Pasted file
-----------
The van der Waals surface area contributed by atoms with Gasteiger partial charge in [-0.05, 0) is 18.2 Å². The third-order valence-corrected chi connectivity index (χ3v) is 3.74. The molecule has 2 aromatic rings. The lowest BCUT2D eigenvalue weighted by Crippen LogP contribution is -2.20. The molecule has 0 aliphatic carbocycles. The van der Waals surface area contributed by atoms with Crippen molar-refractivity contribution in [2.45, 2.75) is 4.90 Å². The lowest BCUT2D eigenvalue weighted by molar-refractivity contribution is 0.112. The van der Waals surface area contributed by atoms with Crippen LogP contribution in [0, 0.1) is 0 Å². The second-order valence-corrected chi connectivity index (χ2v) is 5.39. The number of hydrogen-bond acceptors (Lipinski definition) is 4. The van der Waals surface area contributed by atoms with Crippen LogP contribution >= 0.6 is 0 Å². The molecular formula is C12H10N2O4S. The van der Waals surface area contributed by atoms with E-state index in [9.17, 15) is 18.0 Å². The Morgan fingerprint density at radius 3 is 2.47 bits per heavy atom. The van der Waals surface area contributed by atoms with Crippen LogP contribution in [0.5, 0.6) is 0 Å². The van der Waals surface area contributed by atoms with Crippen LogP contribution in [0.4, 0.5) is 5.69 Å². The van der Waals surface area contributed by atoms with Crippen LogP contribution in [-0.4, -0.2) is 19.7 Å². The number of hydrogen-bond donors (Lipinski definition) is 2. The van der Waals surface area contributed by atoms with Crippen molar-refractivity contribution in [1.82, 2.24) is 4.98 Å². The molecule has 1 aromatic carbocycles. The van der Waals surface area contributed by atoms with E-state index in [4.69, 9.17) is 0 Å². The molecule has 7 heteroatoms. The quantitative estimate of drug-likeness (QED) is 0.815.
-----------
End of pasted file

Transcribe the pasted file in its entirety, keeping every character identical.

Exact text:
The van der Waals surface area contributed by atoms with Gasteiger partial charge in [-0.05, 0) is 18.2 Å². The third-order valence-corrected chi connectivity index (χ3v) is 3.74. The molecule has 2 aromatic rings. The lowest BCUT2D eigenvalue weighted by Crippen LogP contribution is -2.20. The molecule has 0 aliphatic carbocycles. The van der Waals surface area contributed by atoms with Crippen molar-refractivity contribution in [2.45, 2.75) is 4.90 Å². The lowest BCUT2D eigenvalue weighted by molar-refractivity contribution is 0.112. The van der Waals surface area contributed by atoms with Crippen LogP contribution in [0, 0.1) is 0 Å². The second-order valence-corrected chi connectivity index (χ2v) is 5.39. The number of hydrogen-bond acceptors (Lipinski definition) is 4. The van der Waals surface area contributed by atoms with Crippen LogP contribution >= 0.6 is 0 Å². The molecular formula is C12H10N2O4S. The van der Waals surface area contributed by atoms with E-state index in [9.17, 15) is 18.0 Å². The Morgan fingerprint density at radius 3 is 2.47 bits per heavy atom. The van der Waals surface area contributed by atoms with Crippen LogP contribution in [0.5, 0.6) is 0 Å². The van der Waals surface area contributed by atoms with Crippen LogP contribution in [0.4, 0.5) is 5.69 Å². The van der Waals surface area contributed by atoms with Crippen LogP contribution in [-0.4, -0.2) is 19.7 Å². The number of hydrogen-bond donors (Lipinski definition) is 2. The van der Waals surface area contributed by atoms with Crippen molar-refractivity contribution in [1.82, 2.24) is 4.98 Å². The molecule has 1 aromatic carbocycles. The van der Waals surface area contributed by atoms with E-state index in [4.69, 9.17) is 0 Å². The molecule has 7 heteroatoms. The quantitative estimate of drug-likeness (QED) is 0.815.